Fusing painting and poetry, Samuel Jablon’s paintings transform snatches of text into expressive, richly textured compositions that blur the line between language and abstraction. Like Becky Brown, he uses techniques of repetition, variation, and unorthodox spacing and formatting to alter the implied meaning of his source texts, especially visible in works like Do Everything Wrong Just Once and The Horror, wherein ricocheting juxtapositions of overlapping and disjointed words project a multiplicity of meaning and tense. By deconstructing and morphing the forms of individual words Jablon transforms his texts into open-ended, ebullient mantras.

Ezra Johnson, Psychic Reading, 2018, acrylic, oil, and enamel on paper
11.5x 23 in framed
Ezra Johnson’s work incorporates elements of painting, stop-frame animation, and sculpture, the fluidity of materials and techniques that allows him to traverse mediums and narrative formats. Investigating the intersection between public versus private, historical versus contemporary, and formal versus topical considerations, his work on display in Likely Stories centers around “Cap’n Crunch” cereal and its branding, a mass-marketed product that both literally and figuratively sugarcoats mythologies of America’s history. The Cap’n, dressed in an American Revolutionary-style naval uniform, serves as a symbol of American imperialism and the related cliches and mythologies; sifted through the layers of nostalgia and memories that the cereal evokes, the resulting work presents a dynamic overlap of history and the present. In Cap’n Crunch Oops! All Berries, an oversize painted wooden replica of a cereal box, Johnson disrupts the conventions of subject and representation, fusing the two into a larger-than-life totem of consumerism and misplaced history.

David Kramer, Good Editor, 2014Oil/Enimal/Gessoed canvas, 61×60 in.

Also working primarily with text and language, David Kramer’s work sits at the intersection between “his own owned-up self-deprecating views of his place in life” and the lifestyle expectations and consumerist standards depicted in the vintage magazine advertisements he culls his source material from, riffing off this discord between reality and the glossy, lavish parallel universe they display. In Genius Time, Kramer emblazons the words “Buy Low, Sell High” over a cityscape, sardonically reducing the constant ebb-and-flow of business, commerce, and consumerism to a glib, almost apathetic slogan.

Walter Robinson, The Chinese Keyhole, 2017 Acrylic on canvas, 30 x 24 in.

Balancing satire and reverence, Walter Robinson’s paintings draw from magazine advertisements and the cover illustrations of pulp romance and crime novels; as if descending from some pop culture ID, they simultaneously exaggerate and epitomize a certain strain of the ’60s and ’70s cultural tropes, shifting between emotional intensity and a sort of parody of the format. Crossing medium boundaries, Robinson often paints Polaroids and copies of advertisements, creating sub-layers of narrative and allusion within his images.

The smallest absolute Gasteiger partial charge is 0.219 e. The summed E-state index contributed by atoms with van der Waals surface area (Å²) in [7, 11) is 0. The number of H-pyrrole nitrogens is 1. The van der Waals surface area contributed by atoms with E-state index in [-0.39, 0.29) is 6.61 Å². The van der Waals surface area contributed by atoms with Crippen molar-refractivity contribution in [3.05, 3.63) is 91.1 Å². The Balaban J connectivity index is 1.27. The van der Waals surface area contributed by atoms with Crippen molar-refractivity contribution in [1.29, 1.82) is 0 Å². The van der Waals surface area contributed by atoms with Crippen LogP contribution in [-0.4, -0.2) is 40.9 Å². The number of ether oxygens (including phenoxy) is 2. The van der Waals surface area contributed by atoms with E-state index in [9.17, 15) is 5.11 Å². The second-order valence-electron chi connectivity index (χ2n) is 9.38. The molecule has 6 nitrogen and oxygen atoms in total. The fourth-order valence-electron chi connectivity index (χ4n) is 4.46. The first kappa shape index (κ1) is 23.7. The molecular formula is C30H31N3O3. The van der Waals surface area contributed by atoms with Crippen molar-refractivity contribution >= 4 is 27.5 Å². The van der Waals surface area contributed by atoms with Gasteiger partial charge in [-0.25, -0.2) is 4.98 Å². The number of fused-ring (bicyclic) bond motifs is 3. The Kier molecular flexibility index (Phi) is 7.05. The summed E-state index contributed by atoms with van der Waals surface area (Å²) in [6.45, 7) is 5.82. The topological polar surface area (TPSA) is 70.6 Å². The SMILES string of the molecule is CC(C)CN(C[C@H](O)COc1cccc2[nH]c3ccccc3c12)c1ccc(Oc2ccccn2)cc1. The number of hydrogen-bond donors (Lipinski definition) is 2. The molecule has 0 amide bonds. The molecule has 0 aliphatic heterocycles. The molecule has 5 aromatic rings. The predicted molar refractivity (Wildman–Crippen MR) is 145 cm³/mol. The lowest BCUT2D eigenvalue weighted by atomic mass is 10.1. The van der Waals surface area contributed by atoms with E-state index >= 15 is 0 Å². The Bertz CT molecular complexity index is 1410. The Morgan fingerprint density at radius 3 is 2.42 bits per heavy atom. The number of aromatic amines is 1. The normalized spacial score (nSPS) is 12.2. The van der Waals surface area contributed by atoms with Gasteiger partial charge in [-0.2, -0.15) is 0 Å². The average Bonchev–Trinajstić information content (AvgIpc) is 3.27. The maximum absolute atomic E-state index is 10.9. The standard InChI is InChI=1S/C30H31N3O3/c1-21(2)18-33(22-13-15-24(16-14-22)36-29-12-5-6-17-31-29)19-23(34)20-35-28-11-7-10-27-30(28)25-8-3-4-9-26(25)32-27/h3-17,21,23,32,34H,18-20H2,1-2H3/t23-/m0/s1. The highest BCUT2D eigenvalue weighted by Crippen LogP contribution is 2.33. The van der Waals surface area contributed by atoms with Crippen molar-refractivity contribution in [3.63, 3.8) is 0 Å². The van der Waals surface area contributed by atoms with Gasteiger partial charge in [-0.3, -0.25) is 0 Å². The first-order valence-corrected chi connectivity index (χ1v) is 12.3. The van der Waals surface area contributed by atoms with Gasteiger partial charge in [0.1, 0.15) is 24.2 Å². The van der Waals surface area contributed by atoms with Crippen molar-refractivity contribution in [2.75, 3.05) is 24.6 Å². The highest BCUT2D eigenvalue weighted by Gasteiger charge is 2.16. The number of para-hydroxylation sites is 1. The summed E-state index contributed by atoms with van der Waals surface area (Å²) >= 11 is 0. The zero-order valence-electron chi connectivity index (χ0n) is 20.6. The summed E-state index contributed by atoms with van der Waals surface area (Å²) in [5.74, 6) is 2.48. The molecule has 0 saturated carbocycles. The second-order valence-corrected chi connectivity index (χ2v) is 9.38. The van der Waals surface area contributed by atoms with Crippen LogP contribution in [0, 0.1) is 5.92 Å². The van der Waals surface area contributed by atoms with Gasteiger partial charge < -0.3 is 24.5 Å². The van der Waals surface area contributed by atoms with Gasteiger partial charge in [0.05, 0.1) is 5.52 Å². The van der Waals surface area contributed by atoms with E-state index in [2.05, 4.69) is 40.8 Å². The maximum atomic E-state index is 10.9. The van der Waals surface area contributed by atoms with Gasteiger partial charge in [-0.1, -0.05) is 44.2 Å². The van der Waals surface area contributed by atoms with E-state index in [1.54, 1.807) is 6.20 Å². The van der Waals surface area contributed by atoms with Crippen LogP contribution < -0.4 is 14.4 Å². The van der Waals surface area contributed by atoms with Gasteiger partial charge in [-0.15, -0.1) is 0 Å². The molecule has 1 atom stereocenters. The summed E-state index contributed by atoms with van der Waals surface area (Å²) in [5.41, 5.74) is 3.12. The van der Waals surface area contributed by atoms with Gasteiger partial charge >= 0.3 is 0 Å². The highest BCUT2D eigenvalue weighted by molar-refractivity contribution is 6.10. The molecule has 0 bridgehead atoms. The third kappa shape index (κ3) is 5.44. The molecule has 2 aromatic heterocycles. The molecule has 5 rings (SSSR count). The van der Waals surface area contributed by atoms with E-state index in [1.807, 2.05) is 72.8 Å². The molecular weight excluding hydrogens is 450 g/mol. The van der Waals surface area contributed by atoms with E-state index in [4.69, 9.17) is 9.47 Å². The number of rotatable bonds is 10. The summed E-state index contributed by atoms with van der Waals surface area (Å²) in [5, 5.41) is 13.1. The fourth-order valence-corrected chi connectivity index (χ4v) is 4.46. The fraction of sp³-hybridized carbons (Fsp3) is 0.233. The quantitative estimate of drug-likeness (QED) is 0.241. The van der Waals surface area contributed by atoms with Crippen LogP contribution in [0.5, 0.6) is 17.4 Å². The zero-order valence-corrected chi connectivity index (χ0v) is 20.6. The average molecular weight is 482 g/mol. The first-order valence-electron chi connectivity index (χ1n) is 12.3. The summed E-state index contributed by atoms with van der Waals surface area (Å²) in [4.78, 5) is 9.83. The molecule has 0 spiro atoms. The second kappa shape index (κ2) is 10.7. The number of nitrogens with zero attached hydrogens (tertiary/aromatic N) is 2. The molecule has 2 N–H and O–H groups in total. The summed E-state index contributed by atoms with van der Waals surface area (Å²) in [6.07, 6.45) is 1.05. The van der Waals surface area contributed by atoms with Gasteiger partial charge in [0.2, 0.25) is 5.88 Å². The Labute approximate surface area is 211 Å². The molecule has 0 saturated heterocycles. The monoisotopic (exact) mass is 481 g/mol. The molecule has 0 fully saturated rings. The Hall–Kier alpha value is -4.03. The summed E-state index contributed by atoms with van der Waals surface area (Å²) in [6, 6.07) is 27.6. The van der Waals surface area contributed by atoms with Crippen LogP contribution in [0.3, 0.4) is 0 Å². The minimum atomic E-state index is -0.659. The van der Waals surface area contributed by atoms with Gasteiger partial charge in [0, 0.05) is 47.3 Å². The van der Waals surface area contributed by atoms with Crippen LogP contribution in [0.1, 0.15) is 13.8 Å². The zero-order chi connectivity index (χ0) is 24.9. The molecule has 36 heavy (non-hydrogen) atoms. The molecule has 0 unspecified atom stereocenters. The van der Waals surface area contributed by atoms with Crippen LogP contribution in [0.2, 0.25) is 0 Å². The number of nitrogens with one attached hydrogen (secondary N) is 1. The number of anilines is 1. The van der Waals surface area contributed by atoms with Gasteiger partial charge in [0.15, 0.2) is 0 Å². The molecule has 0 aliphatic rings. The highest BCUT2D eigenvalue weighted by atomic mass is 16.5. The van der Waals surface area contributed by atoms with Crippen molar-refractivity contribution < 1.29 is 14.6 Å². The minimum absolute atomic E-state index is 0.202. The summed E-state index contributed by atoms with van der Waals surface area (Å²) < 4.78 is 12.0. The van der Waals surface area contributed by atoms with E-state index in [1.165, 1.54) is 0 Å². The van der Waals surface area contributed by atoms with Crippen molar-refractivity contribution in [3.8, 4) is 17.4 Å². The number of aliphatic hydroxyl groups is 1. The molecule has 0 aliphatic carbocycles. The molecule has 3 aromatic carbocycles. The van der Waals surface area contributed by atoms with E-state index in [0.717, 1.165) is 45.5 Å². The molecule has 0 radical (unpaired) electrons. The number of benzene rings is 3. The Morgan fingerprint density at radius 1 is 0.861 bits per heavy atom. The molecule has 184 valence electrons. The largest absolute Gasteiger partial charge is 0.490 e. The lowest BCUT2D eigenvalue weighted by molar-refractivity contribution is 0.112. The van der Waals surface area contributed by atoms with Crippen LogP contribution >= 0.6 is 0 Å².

Tom Sanford, Shepard Fairey Fight, 2011, Oil on Panel, 40 x 50 in.

Embracing a raconteur-like approach to portraiture, Tom Sanford’s paintings in Likely Storiesdepict acquaintances, strangers, and quotidian scenes of urban life, rendered in an exaggerated, caricature-esque style. In Shepard Fairey Fight and A Bird in the Hand, both bar scenes, he captures the bipolar extremes of city life, with the former depicting an all-out brawl between groups of punks and skinheads and the latter a placid game of cards. Both images are riddled with signifiers and specks of dark humor; in Shepard Fairey Fight, one of the brawlers wears the infamous OBEY logo, while the list of beers behind the patrons in A Bird in the Hand seems to poke fun at the elitism of contemporary consumer culture and “hipsterism”, with names such as “Arrogant Bastard”, “Yellow Snow”, and “Old Blowhole” dispersed among names of conventional IPA’s and craft beers.

Lisa Sanditz, A Possible Christmas Dinner, 2019, acrylic on canvas,42 x 54 in.

Traversing an array of domestic environments, from the “mancave” to more intimate (and perhaps voyeuristic) bedroom and bathroom scenes, Lisa Sanditz queries our relationships with our own abodes and the manifold narratives nested within such spaces. In A Possible Christmas Dinner and Suburban Basement Snakes 2, she suffuses stereotypical suburban imagery with a menacing tenor, suggesting disquieting parallel narratives. In the former, the faces of the family members are smudged and obscured, and a body lays under the dining room table; meanwhile, in the latter, the subject has a riddling and seemingly incongruous collection of snakes, framing the structures of domestic life as environs rife with psychological energy and a sense of twisted humor.

Ryan Steadman, Catcher 1st Edition, 2019, oil on canvas, 20 x16 in.
Reducing the covers of classic literature to abstracted planes of colors, Ryan Steadman chips away at the preconceptions and cultural history associated with them, opening them up to the viewer’s own reinterpretation. Void of any title or author name, the covers of books such as A Clockwork OrangeThe Great Gatsby, and The Catcher in the Rye appear naked, presenting a charged ambiguity that beckons the viewer to fill in their own narrative.

In their divergent approaches, incorporating storytelling, humor, and wordplay, the artists on view in Likely Stories reflect the versatility of painting and its ability to express narrative regardless of being representational, abstract, or text-based. Moreover, they display a prescient ability to highlight and amplify the stories hidden in plain sight, whether in the lull of suburbia or the bustle of the urban metropolis.

Ezra Johnson, Installation view at The Clemente of various works, 2017-2019